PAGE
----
Skip to main content

There is a critical need to ensure we control the pandemic so we do not go beyond the ICU capacity we have.

The number of COVID-19 cases in Manitoba is rising fast.  Thursday October 29th I asked the Health Minister, in Question Period, for his projected needs for ICU capacity in the days ahead and his plans to meet the needs.  He acknowledged this is a critical issue but sadly failed to provide any answers. 

Increase in COVID-19 Cases - ICU Bed Capacity Inquiry

Hon. Jon Gerrard  (River Heights): Madam Speaker, intensive care units in Winnipeg are near capacity. We know peak use of ICUs occurs at seven to 12 days after individuals first develop symptoms.

      In the last two weeks there's been a dramatic increase from 100 new COVID cases per day, seven to 12 days ago, to an average of 182 cases per day in the last three days.

      With this 82 per cent increase in cases, we expect a surge in the need for ICU care in the next two weeks.

      Can the minister tell us the projected need for ICU spaces two weeks from now, and can the minister tell us what he's doing to make sure the projected large increase in ICU capacity can be achieved?

Hon. Cameron Friesen (Minister of Health, Seniors and Active Living): We can absolutely provide the assurance to the member for River Heights that exactly the kind of analysis that he points to is the analysis that is currently underway by health officials, weighing our capacity to continue to do things like our surgeries and procedures catch-up while we do other things.

      The good news about our system, of course, is that we have the availability to flex our capacity up if we need to pause other things, and that gives us additional capacity in the system.

            I would also take note of the fact, though, that the Leader of the Opposition [Wab Kinew] has shown he can subtract but not add. The number of ICUs is actually up in Manitoba.

Comments

  1. Keep up the good work at the Manitoba Legislature Jon Gerrard.

    ReplyDelete
  2. We're lucky to have a doctor in the house at the Manitoba Legislature during the pandemic. Thank you Dr. Gerrard.

    ReplyDelete
  3. I have been with the virus for 2 years when i was introduced by a blogger who also narrated Her story online on how she was cured by a herbal medication which was sent by doctor chala, am telling you today that my test results come out negative. Contact Dr chala on his email address dr.chalaherbalherhome@gmail.com or you can visit his website on http://drchalaherbalhome.godaddysites... or https://mywa.link/dr.chalaherbalhome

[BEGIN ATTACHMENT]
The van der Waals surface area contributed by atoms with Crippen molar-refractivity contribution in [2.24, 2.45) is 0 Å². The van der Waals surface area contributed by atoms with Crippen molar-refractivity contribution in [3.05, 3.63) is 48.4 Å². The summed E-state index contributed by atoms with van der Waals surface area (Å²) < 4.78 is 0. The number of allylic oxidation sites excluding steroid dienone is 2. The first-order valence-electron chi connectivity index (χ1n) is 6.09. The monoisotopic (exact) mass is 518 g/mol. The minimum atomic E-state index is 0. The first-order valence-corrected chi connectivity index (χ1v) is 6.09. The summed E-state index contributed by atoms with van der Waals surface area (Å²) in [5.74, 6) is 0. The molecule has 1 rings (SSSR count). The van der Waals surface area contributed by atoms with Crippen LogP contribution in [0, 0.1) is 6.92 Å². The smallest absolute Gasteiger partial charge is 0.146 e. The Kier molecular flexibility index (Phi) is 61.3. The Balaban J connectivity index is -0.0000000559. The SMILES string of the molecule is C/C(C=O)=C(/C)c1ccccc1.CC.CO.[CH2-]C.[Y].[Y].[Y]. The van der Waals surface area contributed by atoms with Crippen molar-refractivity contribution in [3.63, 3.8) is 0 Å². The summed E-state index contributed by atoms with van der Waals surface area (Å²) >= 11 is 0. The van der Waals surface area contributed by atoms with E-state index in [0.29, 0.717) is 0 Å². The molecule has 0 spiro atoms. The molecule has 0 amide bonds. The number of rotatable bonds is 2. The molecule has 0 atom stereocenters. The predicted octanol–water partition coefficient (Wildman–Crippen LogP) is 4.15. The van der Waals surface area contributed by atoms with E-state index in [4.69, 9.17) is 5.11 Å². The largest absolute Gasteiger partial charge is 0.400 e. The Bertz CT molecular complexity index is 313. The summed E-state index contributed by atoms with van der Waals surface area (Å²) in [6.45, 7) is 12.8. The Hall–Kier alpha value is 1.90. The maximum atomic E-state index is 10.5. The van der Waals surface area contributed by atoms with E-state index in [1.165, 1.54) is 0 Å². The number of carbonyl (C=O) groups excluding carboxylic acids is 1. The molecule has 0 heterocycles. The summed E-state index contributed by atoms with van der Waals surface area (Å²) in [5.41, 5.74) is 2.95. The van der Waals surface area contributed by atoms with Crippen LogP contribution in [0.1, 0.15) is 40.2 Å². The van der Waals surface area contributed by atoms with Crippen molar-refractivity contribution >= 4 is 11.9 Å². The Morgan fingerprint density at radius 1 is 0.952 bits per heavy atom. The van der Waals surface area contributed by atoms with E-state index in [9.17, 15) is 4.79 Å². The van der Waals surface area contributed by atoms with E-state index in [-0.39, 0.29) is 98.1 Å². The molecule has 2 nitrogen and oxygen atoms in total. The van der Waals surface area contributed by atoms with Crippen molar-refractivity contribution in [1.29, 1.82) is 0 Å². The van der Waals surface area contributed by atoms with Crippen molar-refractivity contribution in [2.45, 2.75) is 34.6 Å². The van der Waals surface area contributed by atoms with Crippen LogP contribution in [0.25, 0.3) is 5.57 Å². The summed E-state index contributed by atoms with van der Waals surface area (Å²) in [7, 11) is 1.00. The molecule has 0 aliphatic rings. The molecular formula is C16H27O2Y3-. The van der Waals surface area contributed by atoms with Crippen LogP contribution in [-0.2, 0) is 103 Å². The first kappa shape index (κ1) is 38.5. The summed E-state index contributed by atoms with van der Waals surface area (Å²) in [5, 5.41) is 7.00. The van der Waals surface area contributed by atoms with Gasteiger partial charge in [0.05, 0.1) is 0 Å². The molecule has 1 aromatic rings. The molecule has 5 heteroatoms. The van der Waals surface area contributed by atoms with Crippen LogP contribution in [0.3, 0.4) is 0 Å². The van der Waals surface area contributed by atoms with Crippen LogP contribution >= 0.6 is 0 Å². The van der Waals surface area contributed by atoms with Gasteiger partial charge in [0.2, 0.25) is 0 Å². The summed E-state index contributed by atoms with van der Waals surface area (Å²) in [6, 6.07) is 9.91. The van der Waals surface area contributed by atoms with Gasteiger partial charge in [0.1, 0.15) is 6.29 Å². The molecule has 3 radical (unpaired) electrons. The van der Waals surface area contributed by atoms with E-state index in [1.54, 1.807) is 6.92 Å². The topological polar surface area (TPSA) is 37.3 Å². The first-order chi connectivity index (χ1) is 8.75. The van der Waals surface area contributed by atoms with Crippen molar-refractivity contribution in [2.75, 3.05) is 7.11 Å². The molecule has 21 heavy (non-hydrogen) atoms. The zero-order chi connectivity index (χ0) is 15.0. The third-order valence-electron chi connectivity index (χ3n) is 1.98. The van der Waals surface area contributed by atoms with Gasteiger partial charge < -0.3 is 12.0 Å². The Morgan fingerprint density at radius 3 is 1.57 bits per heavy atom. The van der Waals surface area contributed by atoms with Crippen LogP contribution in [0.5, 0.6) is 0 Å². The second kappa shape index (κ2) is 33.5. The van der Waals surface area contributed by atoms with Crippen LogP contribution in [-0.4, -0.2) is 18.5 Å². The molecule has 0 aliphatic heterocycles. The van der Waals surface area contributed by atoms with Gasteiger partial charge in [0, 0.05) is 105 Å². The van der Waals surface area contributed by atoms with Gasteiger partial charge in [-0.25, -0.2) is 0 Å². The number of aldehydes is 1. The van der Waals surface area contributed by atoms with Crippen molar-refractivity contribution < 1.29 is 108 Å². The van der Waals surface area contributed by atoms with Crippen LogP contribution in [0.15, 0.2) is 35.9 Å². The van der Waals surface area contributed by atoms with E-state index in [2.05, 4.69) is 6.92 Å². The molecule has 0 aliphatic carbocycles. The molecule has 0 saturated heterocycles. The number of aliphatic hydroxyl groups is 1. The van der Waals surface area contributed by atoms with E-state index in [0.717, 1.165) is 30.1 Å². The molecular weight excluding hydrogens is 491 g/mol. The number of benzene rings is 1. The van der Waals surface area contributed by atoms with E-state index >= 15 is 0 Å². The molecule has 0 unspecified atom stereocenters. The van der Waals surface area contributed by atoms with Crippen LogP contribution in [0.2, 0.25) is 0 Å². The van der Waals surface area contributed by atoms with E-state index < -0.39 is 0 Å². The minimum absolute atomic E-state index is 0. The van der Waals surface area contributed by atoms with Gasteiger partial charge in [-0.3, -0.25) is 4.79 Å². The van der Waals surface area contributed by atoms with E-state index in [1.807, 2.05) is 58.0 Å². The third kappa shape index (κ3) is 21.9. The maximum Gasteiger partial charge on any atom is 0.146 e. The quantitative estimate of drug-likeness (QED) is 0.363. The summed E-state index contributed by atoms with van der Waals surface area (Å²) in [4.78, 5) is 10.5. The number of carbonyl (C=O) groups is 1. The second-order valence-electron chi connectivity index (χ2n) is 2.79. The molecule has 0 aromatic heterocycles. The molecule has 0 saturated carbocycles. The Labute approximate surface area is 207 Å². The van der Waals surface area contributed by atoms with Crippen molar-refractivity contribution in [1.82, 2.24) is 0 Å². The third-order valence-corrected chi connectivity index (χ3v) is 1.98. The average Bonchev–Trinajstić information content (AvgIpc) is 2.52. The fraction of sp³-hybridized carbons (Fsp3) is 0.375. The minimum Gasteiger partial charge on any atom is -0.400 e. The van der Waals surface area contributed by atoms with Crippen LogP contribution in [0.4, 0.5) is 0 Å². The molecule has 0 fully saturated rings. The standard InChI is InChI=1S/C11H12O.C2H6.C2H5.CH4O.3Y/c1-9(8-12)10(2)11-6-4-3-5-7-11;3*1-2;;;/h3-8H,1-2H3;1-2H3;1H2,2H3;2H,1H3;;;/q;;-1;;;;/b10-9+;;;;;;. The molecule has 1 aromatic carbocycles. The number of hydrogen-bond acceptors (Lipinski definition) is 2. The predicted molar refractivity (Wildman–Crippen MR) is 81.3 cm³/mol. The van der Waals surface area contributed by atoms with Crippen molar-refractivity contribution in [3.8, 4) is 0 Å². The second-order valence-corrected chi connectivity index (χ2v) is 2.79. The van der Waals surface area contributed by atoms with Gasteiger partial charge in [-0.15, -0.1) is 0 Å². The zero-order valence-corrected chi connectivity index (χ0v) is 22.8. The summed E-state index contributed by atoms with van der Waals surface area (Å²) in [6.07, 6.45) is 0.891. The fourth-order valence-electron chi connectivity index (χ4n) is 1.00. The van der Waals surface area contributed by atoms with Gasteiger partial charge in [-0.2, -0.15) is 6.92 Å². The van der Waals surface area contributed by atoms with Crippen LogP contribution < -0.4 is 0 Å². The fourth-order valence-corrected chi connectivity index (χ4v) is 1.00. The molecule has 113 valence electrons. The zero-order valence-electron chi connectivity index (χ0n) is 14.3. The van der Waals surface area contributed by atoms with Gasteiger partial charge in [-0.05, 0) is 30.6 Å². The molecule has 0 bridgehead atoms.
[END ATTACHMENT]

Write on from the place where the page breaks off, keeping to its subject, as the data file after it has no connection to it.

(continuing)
ReplyDelete

Post a Comment

Popular posts from this blog

Comparison between Manitoba and South Dakota shows dramatic impact of Physical Distancing

Manitoba implemented physical distancing measures in mid-March.  South Dakota has still not made physical distancing mandatory.   The result is a dramatic difference in the incidence of covid-19 viral infections between the two jurisdictions.   This graph shows the number of people with Covid-19 infections from March 27 to April 14.  Manitoba ( red line )  started leveling off about April 4 and has seen only a small increase in Covid-19 infections since then.   South Dakota ( blue line )   has seen a dramatic increase in Covid-19 infections since April 4.  Those who are skeptical of the impact of physical distancing in Manitoba should look at this graph! Data are from the Johns Hopkins daily tabulations

Standing up for Seniors

Yesterday in the Legislature I  asked the Minister of Health questions about the care of seniors in personal care homes in Manitoba.   I specfically called for the Minister to increase the training and staffing requirements for personal care homes in Manitoba to bring them up to date.   My questions, the Minister's comments and the Speaker's interjection are below:  Personal-Care-Home  Improvements - Need for Upgrades to Standards and Training Hon. Jon  Gerrard   (River Heights): Madam Speaker, we're very concerned this government is not adapting to the reality of caring for seniors who are living longer. Seniors living in our personal-care homes today have much more challenging health-care conditions than those who were in similar homes even five years ago, and yet the staffing formula, or minimal personnel requirement, is over 20 years old. Too few care aides and nurses are adequately trained to look after residents with dementia and multiple chronic health conditi

Premier Pallister is wrong when he says no one could have predicted the speed and severity of the second wave

Premier Brian Pallister is just wrong in saying yesterday that "Nobody could have predicted the degree to which COVID came fast."  He was referring to the speed and severity of the COVID-19 virus spreading this fall in Manitoba.   Contrary to what the Premier says, many people were predicting the Second Wave of the pandemic  would  be worse than the first.  Historically this has often happened with pandemics in the past.  In Manitoba in 2009 the H1N1 pandemic was worse in the second wave than during the first wave.  The speed of the pandemic was not a surprise.  COVID-19 infections are well known to rise exponentially when adequate containment measures are not in place.   In jurisdictions like Italy and New York as well as elsewhere we had examples of sudden explosions of cases when the spread of the virus was increasing exponentially.  There was already evidence to suggest that the virus would be worse in winter months, and that spread would be faster as people moved indoors